As noted previously (see the article called J.I. Case Company Part IV: the Rise of the Le Roy Equipment Company contained in the July/August 2006 issue of Belt Pulley Magazine), two newly discharged veterans of the Second World War formed a partnership to accept the business opportunity of starting a new Case Company dealership in the small town of LeRoy, Minnesota (1940 pop. 752).  Before the war, LeRoy, Minnesota had been the home of a Case dealership called the “LeRoy Equipment Company.”  However, during the Second World War, the dealership had disbanded.  Now the J. I. Case Company wanted to re-establish the “LeRoy Equipment Company” in order to take advantage of the expected boom in post-war demand for modern farm machinery.  Two veterans, Merle Krinke and Duane Wetter, both originally from the small town of Lamberton located in western Minnesota, had expressed interest in this business venture.

Duane and Merle had known each other at Lamberton High School.  Furthermore, ever since April 8, 1944 when Merle Krinke married Duane’s sister, Zona Wetter, Duane and Merle had been brother-in laws.

Merle had been discharged from the Army Air Corp at the end of the war in the Pacific in September of 1945.  Since that time, Merle had been employed at the Myhere and Nelson Implement dealership, a local  Case franchise dealership in Montevideo, Minnesota.  Montevideo was a small town located on the South Dakota border with Minnesota, northwest of Lamberton.  It was at Myhere and Nelson that Merle had first heard about the opportunity of starting the dealership in Le Roy.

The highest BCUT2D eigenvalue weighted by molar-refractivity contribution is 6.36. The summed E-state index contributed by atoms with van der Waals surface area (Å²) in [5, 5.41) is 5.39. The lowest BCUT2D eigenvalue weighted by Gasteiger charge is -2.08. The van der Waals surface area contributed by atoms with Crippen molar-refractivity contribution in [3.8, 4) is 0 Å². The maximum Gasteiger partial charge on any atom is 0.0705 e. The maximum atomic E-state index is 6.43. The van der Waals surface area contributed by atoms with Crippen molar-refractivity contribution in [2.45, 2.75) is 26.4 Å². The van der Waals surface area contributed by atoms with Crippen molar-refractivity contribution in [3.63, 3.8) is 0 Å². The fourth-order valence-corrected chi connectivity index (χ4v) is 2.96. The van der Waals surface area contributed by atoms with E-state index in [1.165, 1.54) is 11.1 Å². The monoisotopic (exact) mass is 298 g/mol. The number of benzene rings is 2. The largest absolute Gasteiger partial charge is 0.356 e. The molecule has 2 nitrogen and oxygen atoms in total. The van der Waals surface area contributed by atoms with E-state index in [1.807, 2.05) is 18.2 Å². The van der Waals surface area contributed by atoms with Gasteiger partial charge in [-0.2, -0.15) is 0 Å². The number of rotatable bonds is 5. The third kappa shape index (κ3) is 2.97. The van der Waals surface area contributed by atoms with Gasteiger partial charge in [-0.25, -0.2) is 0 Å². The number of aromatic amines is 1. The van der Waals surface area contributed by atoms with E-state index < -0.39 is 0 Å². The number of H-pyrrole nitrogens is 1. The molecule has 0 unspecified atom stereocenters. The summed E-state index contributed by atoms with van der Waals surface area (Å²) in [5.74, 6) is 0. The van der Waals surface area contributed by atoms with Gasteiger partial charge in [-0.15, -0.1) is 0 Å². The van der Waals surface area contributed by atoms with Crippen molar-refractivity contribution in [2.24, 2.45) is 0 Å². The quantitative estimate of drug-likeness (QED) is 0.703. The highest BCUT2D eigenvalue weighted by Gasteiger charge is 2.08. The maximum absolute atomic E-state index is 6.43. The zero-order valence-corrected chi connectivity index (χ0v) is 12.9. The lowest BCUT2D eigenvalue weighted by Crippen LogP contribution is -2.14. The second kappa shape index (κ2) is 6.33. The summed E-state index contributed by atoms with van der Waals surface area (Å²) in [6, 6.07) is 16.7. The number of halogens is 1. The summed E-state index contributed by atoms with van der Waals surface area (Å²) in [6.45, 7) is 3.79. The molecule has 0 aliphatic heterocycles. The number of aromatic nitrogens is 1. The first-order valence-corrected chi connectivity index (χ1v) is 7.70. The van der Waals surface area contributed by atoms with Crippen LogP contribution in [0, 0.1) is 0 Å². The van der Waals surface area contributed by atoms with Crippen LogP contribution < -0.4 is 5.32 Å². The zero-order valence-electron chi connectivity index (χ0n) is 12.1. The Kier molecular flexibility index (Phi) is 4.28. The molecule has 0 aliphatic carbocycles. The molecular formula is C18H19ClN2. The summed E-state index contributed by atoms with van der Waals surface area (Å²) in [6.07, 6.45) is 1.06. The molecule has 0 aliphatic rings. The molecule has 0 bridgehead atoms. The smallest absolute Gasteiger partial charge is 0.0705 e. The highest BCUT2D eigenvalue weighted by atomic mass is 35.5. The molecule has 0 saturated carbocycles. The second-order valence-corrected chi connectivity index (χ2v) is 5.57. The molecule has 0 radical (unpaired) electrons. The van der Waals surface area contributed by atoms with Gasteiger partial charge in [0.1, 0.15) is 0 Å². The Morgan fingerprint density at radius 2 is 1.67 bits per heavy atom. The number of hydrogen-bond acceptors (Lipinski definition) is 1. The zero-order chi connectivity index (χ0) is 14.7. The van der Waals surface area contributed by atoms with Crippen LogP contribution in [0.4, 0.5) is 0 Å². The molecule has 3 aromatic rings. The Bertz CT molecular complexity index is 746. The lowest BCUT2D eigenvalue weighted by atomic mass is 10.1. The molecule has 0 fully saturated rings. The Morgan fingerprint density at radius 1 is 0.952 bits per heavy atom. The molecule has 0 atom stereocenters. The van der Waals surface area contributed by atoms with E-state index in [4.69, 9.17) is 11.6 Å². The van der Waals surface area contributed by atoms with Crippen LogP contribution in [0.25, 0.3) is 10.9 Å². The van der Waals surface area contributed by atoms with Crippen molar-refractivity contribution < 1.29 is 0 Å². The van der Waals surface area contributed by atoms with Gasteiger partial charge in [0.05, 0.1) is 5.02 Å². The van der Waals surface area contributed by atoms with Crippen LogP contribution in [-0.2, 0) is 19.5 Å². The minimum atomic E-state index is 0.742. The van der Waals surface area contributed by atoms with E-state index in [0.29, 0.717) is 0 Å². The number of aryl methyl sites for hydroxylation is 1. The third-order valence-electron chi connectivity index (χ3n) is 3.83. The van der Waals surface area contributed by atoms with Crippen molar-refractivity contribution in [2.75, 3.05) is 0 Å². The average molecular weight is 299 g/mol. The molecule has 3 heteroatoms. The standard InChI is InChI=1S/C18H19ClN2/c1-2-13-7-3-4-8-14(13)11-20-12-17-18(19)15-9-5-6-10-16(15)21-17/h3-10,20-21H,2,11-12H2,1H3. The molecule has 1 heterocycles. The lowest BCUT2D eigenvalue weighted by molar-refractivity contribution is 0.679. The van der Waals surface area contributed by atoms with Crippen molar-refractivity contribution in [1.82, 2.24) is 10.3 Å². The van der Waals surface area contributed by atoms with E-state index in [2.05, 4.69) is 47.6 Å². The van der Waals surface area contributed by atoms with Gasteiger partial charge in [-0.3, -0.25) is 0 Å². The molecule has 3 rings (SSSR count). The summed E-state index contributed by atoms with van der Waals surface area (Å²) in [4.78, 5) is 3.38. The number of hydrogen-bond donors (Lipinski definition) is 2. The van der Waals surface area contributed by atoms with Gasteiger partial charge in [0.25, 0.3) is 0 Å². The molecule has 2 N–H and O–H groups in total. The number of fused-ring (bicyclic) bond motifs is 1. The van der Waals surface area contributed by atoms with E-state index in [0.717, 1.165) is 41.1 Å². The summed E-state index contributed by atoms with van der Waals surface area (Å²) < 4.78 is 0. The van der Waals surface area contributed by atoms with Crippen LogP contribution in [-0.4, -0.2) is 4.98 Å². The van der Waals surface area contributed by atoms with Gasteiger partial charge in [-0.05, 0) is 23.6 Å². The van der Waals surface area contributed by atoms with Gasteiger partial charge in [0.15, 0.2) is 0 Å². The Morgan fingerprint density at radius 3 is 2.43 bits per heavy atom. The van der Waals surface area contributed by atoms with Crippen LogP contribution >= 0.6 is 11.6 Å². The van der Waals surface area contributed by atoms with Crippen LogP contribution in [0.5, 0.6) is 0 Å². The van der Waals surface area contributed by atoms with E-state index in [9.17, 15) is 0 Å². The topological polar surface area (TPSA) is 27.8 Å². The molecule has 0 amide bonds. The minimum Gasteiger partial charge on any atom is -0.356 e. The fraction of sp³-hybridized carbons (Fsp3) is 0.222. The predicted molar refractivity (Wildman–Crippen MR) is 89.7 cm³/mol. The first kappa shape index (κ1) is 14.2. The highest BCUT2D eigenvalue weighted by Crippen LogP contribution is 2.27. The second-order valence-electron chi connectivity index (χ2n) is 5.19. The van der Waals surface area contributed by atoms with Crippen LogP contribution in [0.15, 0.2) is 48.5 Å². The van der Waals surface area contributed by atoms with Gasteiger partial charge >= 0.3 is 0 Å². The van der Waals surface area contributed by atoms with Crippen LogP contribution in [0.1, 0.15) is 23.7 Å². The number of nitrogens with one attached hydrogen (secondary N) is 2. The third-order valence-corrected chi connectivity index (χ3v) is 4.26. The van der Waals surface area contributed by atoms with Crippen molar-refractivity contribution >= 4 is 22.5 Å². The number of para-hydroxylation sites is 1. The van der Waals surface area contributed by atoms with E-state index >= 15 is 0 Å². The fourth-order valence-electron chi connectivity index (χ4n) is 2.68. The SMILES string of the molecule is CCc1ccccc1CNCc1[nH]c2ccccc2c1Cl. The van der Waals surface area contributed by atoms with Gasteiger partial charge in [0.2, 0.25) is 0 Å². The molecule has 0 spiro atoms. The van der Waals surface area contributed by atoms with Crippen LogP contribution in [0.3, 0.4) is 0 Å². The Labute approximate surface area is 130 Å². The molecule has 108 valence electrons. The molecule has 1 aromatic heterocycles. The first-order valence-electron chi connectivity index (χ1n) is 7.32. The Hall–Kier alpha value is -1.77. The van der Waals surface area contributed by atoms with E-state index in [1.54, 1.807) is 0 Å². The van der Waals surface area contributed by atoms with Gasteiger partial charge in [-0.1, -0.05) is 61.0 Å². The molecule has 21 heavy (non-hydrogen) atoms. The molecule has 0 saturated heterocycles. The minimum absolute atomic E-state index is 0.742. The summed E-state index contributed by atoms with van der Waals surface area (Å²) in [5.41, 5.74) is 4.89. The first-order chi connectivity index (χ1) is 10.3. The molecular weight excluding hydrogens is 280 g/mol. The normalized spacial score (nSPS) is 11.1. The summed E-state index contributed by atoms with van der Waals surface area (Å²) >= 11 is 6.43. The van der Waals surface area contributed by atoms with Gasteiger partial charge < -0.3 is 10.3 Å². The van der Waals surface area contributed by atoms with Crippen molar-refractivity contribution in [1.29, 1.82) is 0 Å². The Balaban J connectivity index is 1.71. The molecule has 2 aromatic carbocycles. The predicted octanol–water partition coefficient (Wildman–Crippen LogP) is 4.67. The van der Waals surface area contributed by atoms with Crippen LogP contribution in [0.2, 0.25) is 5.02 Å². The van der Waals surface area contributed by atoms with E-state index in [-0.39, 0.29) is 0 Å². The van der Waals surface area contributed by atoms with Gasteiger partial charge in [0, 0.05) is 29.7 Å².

During the war, Duane Wetter had served as a decorated fighter pilot in U.S. Army Air Corp and had flown 75 combat missions in the European theater.  Since the end of the war in Europe in May of 1945, he had been stationed in Stuttgart Germany as part of the U.S. occupation forces.  He was discharged in November of 1945.  Scarcely had he returned to his wife and young son in Minnesota, than he was asked to make the decision to join in a partnership with Merle and move off to LeRoy with his whole family.  Le Roy was located in the southeastern corner of Mower County, just ½ mile from the Iowa border.  This was a long way from Lamberton, Minnesota.  Nonetheless, a decision about the starting the dealership in LeRoy, Minnesota needed to be made as soon as possible by the two veterans.  They would re-establish the dealership under the name “LeRoy Equipment Company” to take advantage of the good will that had been formed by the pre-war dealership of the same name.  Continue reading Case Farming Part V: Decline of the LeRoy Equipment Company

Case Farming Part IV: The LeRoy Equipment Company

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J.I. Case Company Part IV:

The Rise of the LeRoy Equipment Company

by

Brian Wayne Wells

              (As Published in the July/August 2006 of the

Belt Pulley Magazine)

Poster advertisement of the new Case dealership in LeRoy, Minnesota